Last updated on 31/05/2024


The most common trigger for asthma flare-ups in Australia is being sick with a respiratory infection like a cold or flu and other viruses. This includes asthma attacks bad enough to need a hospital visit. So it is important to protect against respiratory infections, by practising good hygiene (like handwashing and covering your coughs), staying home when sick, getting vaccinated and having an asthma review.

In adults, the most common time to have your asthma triggered by a virus is over winter. That’s why the ideal time to get your flu vaccine is before winter hits.

There are many vaccines that help stop viruses and bacteria from making you sick. Some are free for certain people under Australia’s National Immunisation Program. Others you can still choose to have, but you may have to pay out of pocket. Because respiratory infections have such a large impact on asthma, it’s worth talking to your doctor about what you can do to avoid them.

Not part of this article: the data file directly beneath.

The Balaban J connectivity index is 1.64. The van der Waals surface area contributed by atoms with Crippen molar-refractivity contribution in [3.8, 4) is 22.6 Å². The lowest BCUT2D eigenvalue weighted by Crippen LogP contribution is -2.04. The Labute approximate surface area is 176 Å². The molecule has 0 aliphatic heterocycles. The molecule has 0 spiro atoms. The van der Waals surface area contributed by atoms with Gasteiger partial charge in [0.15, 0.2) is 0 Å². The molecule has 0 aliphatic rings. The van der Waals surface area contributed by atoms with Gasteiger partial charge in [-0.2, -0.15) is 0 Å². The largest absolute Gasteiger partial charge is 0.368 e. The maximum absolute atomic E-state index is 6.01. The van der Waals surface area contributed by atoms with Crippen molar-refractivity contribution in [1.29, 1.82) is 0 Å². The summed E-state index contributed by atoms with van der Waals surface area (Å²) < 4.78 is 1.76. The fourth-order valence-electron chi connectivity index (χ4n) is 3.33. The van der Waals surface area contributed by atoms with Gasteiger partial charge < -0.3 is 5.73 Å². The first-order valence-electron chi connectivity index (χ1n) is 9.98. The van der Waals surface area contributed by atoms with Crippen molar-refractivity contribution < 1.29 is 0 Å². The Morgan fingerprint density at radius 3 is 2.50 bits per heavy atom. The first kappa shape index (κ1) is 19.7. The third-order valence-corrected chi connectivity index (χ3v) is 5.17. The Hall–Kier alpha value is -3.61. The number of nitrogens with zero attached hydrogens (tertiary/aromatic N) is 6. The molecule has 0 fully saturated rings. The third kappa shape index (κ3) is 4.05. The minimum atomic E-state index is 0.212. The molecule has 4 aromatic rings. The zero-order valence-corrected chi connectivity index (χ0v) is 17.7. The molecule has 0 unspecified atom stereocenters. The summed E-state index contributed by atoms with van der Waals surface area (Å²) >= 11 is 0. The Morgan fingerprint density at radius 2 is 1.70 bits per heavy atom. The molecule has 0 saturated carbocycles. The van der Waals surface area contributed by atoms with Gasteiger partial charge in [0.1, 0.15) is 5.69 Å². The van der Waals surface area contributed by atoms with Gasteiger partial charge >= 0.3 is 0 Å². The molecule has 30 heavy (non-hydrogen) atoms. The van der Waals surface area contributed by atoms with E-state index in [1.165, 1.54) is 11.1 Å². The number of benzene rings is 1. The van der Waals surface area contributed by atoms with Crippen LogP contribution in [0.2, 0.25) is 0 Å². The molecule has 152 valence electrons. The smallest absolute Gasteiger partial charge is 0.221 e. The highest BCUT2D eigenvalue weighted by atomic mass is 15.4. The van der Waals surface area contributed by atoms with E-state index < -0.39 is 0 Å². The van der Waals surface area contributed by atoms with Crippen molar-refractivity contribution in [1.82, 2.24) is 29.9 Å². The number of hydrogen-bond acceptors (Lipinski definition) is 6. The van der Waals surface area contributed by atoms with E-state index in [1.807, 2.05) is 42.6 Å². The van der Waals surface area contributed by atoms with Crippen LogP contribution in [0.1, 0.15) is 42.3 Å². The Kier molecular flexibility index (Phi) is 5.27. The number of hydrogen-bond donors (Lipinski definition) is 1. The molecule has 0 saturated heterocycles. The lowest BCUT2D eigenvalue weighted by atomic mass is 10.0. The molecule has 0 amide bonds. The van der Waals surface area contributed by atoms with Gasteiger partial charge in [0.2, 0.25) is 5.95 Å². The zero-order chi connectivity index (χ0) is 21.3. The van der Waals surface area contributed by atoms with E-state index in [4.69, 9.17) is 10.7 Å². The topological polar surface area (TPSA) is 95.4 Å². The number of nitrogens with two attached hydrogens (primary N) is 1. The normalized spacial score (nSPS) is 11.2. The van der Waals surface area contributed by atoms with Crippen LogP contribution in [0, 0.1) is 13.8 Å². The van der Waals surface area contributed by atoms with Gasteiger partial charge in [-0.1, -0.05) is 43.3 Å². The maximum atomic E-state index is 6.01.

Several viruses have been linked to developing or worsening asthma. Respiratory Syncytial Virus (RSV), for example, is thought to be responsible for up to 22% of asthma risk in kids under 5 and up to 27% of asthma risk in kids aged 5-11 years! The good news is that immunisation against RSV is now available to certain groups of people, in some states.

Learn more about vaccinations for infectious diseases:


To find out if you are eligible for a certain vaccine, check out these resources:

What to do during flu season

Immunisations against infectious diseases